A Season of Thanks: Fighting food insecurity

One University of Arizona masters student is grateful for the campus food pantry

A Season of Thanks: Fighting food insecurity

TUCSON, Ariz. (KOLD News 13) - There was a time where Aileen Cerrillos was so tight on cash, it was difficult to afford a decent meal. Sometimes that meant eating ramen every night or designating a single bag of Takis for lunch, which she made last for days.

These are some of the tactics Cerrillos, a University of Arizona master’s student, would use to ease hunger during her battle with food insecurity. At the beginning of the school year, she utilized the free lunches and snacks. In the evenings, she would drink a glass of water and crawl into bed.

This is one picture of what food insecurity looks like. There are others, none quite looking the same.

Food insecurity exists on a spectrum, according to the U.S. Department of Agriculture. Overall, food insecurity is a condition of limited or uncertain access to food.

“Often we think of food insecurity as: I’m constantly starving and I never have money to eat right and depend on certain services which is totally valid and happens all the time,” Cerrillos said.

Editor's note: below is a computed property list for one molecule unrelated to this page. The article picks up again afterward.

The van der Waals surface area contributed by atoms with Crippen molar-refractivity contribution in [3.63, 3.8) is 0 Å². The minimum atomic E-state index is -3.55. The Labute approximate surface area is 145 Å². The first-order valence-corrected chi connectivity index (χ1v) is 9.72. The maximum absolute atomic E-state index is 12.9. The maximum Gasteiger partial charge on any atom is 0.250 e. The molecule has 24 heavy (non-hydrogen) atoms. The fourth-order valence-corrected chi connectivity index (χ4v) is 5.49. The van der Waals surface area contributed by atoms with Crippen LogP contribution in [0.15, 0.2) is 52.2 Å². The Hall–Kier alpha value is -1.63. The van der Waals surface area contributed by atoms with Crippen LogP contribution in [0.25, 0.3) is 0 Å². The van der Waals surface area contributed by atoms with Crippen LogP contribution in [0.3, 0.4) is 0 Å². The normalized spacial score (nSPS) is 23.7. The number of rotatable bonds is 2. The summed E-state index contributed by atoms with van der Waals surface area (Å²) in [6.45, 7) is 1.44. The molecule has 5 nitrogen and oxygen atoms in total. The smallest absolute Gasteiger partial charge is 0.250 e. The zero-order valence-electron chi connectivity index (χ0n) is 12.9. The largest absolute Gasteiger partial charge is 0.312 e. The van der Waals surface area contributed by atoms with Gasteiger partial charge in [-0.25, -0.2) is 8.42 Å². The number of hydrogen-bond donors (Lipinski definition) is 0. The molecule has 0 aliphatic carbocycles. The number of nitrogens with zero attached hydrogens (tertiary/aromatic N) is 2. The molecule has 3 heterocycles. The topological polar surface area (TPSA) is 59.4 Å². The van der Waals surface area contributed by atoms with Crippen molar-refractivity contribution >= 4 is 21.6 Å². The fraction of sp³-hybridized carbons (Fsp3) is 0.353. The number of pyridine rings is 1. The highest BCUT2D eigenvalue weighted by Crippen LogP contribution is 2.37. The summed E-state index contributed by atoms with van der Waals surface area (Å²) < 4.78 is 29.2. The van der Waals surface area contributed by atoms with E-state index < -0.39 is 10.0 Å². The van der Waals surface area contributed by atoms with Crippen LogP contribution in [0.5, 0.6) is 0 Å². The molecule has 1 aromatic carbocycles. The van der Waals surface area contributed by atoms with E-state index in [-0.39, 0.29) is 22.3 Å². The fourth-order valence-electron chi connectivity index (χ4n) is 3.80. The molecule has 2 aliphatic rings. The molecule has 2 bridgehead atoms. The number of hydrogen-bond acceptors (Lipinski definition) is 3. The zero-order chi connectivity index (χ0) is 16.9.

Then there are a group of students — which Cerrillos said she falls into — who experience food insecurity when paychecks don’t come in or when financial aid is delayed.

“It may not look the way we think it looks,” Cerrillos said.

On average, 1 in 3 college students experience food insecurity at some point in their academic career, according to the UA Campus Pantry website.

In the university’s most recent Campus Climate survey, 20 percent of students said they often or always skipped meals or ate less because they didn’t have enough money for food.

For many, stigma against the implications of food insecurity can make it difficult to seek out resources. Cerrillos said she felt shame in asking for help during a time of life she felt expected to be completely independent.

She knew about the food pantry because she worked there and even then, Cerrillos said she felt conflicted about using it.

“Even when I would get food from the pantry, I work here; I shouldn’t have to do this, internalizing that shame from taking from a community resource,” Cerrillos said. “If you have access to it, go and get it.”

Especially after her experiences with food insecurity, the food pantry has given her a greater look at what basic needs looks like on college campuses.

“I am incredibly grateful for what the pantry does for me and I would assume that other students are grateful as well,” Cerrillos said. “I think one thing I learned is that we never expect thanks in this job.”

For more information on the UA Campus Pantry, click here.

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